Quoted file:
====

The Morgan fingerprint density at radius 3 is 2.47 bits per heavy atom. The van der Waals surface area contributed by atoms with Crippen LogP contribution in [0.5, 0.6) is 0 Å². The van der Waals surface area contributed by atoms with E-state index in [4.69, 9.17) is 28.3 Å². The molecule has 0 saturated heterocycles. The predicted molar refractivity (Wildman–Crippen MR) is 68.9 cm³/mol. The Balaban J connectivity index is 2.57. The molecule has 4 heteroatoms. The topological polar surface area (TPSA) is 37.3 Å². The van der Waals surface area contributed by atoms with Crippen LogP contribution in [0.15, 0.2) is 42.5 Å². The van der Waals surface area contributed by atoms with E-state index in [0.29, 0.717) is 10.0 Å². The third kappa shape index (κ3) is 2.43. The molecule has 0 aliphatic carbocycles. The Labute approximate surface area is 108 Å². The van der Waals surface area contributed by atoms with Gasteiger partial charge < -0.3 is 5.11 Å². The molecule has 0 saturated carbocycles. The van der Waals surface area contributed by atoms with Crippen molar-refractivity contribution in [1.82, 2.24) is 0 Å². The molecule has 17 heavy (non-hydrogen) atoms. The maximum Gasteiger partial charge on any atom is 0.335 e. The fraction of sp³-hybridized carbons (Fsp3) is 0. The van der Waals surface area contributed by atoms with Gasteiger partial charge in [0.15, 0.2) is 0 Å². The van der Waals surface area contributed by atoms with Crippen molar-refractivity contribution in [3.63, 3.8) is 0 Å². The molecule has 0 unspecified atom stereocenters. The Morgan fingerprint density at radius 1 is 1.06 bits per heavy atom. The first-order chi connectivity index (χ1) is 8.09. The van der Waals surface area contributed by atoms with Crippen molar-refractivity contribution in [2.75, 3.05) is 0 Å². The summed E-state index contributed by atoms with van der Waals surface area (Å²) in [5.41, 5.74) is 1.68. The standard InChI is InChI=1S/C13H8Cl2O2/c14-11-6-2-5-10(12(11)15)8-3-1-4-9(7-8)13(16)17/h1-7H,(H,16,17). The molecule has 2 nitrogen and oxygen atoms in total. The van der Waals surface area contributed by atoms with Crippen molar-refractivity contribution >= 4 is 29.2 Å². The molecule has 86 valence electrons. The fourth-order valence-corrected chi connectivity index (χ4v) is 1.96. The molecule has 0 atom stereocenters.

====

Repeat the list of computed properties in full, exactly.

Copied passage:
The Morgan fingerprint density at radius 3 is 2.47 bits per heavy atom. The van der Waals surface area contributed by atoms with Crippen LogP contribution in [0.5, 0.6) is 0 Å². The van der Waals surface area contributed by atoms with E-state index in [4.69, 9.17) is 28.3 Å². The molecule has 0 saturated heterocycles. The predicted molar refractivity (Wildman–Crippen MR) is 68.9 cm³/mol. The Balaban J connectivity index is 2.57. The molecule has 4 heteroatoms. The topological polar surface area (TPSA) is 37.3 Å². The van der Waals surface area contributed by atoms with Crippen LogP contribution in [0.15, 0.2) is 42.5 Å². The van der Waals surface area contributed by atoms with E-state index in [0.29, 0.717) is 10.0 Å². The third kappa shape index (κ3) is 2.43. The molecule has 0 aliphatic carbocycles. The Labute approximate surface area is 108 Å². The van der Waals surface area contributed by atoms with Gasteiger partial charge < -0.3 is 5.11 Å². The molecule has 0 saturated carbocycles. The van der Waals surface area contributed by atoms with Crippen molar-refractivity contribution in [1.82, 2.24) is 0 Å². The molecule has 17 heavy (non-hydrogen) atoms. The maximum Gasteiger partial charge on any atom is 0.335 e. The fraction of sp³-hybridized carbons (Fsp3) is 0. The van der Waals surface area contributed by atoms with Gasteiger partial charge in [0.15, 0.2) is 0 Å². The van der Waals surface area contributed by atoms with Crippen molar-refractivity contribution in [3.63, 3.8) is 0 Å². The molecule has 0 unspecified atom stereocenters. The Morgan fingerprint density at radius 1 is 1.06 bits per heavy atom. The first-order chi connectivity index (χ1) is 8.09. The van der Waals surface area contributed by atoms with Crippen molar-refractivity contribution in [2.75, 3.05) is 0 Å². The summed E-state index contributed by atoms with van der Waals surface area (Å²) in [5.41, 5.74) is 1.68. The standard InChI is InChI=1S/C13H8Cl2O2/c14-11-6-2-5-10(12(11)15)8-3-1-4-9(7-8)13(16)17/h1-7H,(H,16,17). The molecule has 2 nitrogen and oxygen atoms in total. The van der Waals surface area contributed by atoms with Crippen molar-refractivity contribution >= 4 is 29.2 Å². The molecule has 86 valence electrons. The fourth-order valence-corrected chi connectivity index (χ4v) is 1.96. The molecule has 0 atom stereocenters.